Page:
Green groups have joined forces to work on strategies to maximise no-fishing zones in marine parks, leaked information obtained by Fishing World reveals.
A draft position paper on fishing in Marine Protected Areas outlines options that eNGOs (environment-based non-government organisations) could adopt when involved in negotiations on possible boundaries and zones for any future state and commonwealth marine parks.
The paper, prepared by Melbourne-based staffers at the Australian Conservation Foundation, apparently makes few, if any, distinctions between commercial and recreational fishing activities. While it presents several management options which the recreational fishing community would likely support, sources said the ACF paper also detailed incorrect and misleading information on survival rates of released fish and impacts of recreational fishing, called for compulsory use of GPS by all anglers and failed to embrace pro-active measures such as Catch & Release only areas or the establishment of artificial reefs to compensate anglers for loss of traditional fishing grounds.
The draft position paper was one of a number of papers being prepared by the ACF as part of its Save Our Marine Life campaign, sources revealed. The ACF was apparently attempting to establish agreed positions on various resource uses in MPAs to ensure that the assorted eNGOs have a strong focus for their MPA campaign negotiations with governments and industry, as well as a consistent approach, presumably to avoid campaigns from different groups working at cross purposes to one another.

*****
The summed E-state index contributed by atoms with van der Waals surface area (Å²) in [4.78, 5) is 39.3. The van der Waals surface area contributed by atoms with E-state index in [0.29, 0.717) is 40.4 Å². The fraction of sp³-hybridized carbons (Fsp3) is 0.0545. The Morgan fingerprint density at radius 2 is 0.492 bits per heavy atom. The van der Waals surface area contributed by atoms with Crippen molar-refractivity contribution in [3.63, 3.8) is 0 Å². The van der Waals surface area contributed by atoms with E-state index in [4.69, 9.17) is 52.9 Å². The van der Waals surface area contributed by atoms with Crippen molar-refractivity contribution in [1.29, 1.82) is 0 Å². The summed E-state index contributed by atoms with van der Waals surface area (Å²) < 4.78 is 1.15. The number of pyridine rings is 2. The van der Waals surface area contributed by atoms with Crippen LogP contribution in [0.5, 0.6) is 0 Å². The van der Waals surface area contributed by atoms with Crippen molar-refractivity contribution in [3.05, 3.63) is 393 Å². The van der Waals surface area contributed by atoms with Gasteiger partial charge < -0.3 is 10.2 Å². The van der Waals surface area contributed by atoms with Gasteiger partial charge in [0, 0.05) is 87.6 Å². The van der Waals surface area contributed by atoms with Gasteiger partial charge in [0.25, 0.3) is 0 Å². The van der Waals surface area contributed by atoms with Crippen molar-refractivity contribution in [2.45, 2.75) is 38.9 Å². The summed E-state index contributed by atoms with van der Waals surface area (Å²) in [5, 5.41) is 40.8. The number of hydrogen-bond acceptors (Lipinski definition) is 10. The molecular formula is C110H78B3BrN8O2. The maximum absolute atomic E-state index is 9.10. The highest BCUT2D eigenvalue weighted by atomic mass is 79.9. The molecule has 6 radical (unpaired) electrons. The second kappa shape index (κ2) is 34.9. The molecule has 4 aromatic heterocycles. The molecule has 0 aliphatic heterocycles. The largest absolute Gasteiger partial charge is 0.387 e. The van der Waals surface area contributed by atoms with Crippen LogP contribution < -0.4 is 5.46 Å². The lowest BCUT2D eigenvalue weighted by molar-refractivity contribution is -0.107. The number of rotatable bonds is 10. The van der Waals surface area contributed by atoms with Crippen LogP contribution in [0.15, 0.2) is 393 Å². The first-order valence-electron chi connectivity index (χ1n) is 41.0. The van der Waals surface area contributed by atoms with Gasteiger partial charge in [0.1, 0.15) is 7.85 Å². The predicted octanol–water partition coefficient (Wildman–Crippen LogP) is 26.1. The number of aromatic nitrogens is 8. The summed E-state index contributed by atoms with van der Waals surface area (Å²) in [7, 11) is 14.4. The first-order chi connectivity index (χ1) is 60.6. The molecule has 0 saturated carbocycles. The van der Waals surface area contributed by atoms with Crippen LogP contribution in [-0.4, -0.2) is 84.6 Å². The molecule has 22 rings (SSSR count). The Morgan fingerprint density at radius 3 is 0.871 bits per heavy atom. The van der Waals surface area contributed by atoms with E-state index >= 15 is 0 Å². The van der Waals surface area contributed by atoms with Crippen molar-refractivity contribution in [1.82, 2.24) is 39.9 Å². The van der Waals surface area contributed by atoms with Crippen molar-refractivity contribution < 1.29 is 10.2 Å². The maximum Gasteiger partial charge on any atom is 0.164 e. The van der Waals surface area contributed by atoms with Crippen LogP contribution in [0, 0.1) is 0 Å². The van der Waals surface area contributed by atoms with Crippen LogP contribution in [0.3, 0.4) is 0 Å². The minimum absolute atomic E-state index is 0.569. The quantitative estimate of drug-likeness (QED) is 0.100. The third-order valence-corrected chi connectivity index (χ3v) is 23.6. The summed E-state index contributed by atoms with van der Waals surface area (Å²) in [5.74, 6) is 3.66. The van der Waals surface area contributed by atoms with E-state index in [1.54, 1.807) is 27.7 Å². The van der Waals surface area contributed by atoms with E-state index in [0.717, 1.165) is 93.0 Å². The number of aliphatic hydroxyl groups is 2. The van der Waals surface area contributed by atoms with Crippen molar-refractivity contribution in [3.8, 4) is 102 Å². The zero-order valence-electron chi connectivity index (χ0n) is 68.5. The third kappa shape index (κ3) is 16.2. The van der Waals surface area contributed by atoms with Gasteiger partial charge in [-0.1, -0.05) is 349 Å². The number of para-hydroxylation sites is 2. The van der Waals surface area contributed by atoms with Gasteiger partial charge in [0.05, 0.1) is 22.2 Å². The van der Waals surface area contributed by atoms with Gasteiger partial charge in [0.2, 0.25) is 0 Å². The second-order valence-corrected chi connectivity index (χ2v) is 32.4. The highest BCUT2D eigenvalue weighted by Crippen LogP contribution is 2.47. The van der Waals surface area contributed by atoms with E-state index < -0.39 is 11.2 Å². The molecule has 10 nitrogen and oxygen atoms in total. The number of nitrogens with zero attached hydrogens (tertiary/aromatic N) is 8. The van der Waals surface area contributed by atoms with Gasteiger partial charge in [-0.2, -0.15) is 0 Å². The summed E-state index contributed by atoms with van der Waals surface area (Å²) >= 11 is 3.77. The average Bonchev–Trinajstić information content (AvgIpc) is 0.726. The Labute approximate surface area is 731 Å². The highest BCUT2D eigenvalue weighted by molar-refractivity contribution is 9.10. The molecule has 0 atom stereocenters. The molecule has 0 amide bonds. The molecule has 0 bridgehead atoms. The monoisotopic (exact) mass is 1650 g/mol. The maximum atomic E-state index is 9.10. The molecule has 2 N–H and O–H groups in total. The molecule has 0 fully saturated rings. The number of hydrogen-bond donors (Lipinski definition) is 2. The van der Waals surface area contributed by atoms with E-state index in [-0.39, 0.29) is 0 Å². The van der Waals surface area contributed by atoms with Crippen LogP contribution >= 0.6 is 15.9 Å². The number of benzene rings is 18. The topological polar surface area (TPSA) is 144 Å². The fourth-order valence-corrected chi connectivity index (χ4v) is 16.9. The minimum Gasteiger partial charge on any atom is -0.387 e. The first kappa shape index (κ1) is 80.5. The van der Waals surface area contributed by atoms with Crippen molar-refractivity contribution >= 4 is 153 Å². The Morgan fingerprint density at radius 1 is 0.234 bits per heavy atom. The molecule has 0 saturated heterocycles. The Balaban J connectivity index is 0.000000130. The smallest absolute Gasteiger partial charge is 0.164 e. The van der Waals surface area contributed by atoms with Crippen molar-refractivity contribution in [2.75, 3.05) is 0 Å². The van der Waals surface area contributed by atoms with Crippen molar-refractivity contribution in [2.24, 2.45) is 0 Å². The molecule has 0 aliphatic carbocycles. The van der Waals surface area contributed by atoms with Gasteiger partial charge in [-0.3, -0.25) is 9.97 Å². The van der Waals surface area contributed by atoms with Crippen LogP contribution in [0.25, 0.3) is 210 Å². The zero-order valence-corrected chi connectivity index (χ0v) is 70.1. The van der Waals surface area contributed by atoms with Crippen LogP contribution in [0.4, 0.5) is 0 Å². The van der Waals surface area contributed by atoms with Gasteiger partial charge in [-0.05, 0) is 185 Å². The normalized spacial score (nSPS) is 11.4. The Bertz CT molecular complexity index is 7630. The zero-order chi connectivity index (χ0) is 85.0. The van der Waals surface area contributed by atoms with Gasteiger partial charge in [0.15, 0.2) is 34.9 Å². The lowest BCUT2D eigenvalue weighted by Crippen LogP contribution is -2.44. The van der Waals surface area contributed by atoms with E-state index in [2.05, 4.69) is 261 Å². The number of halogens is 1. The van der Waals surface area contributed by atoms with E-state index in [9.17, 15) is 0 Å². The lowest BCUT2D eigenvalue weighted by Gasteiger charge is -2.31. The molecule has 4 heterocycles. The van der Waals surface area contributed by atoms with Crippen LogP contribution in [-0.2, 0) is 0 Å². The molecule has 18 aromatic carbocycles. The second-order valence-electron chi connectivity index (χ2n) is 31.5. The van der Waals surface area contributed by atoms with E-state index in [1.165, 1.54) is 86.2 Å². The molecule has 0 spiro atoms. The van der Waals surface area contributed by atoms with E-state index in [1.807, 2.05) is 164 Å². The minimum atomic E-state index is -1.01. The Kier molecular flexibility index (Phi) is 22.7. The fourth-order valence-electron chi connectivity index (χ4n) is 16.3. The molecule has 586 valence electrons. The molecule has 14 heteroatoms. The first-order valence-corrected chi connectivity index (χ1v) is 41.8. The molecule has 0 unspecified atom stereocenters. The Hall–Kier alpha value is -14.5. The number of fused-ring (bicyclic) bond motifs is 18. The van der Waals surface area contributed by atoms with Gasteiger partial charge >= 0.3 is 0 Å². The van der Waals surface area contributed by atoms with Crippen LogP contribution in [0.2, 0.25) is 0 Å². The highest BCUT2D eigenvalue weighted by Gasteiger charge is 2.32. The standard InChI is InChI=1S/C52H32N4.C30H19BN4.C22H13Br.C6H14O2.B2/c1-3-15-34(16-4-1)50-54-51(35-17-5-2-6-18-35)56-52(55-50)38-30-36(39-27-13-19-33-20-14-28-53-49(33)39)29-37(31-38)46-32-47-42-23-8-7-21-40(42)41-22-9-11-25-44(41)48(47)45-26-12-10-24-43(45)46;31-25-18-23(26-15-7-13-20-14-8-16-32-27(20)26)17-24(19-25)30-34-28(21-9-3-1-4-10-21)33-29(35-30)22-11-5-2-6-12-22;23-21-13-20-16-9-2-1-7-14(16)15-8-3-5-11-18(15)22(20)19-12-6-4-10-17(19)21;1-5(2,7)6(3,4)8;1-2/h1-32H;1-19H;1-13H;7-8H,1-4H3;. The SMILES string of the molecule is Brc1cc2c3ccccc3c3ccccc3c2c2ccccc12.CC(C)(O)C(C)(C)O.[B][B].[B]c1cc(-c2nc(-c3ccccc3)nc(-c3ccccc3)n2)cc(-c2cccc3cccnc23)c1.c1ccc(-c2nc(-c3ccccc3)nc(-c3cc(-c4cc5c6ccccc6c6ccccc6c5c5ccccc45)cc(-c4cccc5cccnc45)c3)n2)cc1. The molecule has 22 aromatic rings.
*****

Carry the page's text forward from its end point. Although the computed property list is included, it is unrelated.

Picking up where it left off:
The draft paper lists overfishing, death of released fish, entanglement of marine animals in lost gear, ingestion of lost gear by marine animals, habitat damage by propellers/anchors and “harassment of marine mammals” as being the main risks associated with recreational fishing.
The draft paper also advocates that green groups push for biodegradable fishing lines to be the only lines permitted in MPAs, even though such lines have no mainstream market penetration and as yet have limited applicability.
The recreational fishing sector said the ACF’s draft position paper on fishing in MPAs was “regrettable”.
“It is regrettable that the ACF is choosing not to discuss its position paper with RecFish Australia,” said RecFish CEO Len Olyott.
“Working together, we could investigate options for marine conservation that are feasible and will have maximum impact. RecFish is committed to sustainable recreational fishing practices. We also have a wealth of information on released fish survival and uptake of ecologically sustainable fishing practices and equipment.
“We believe that recreational fishers want to do the right thing but to try and force through regulations which criminalize our activity is not the smartest way to go about it.”
Frank Prokop, Recfishwest executive officer, decried the actions of the conservation groups in ignoring input from the rec fishing community.
“If only groups such as Pew put their money in working on biodegradable fishing line or bait bags, or worked with us instead of trying to literally exterminate us, then, maybe just then, we might come up with a balanced plan that actually does more than provide lines on maps and unnecessary divisions between concerned Australians,” Prokop told Fishing World.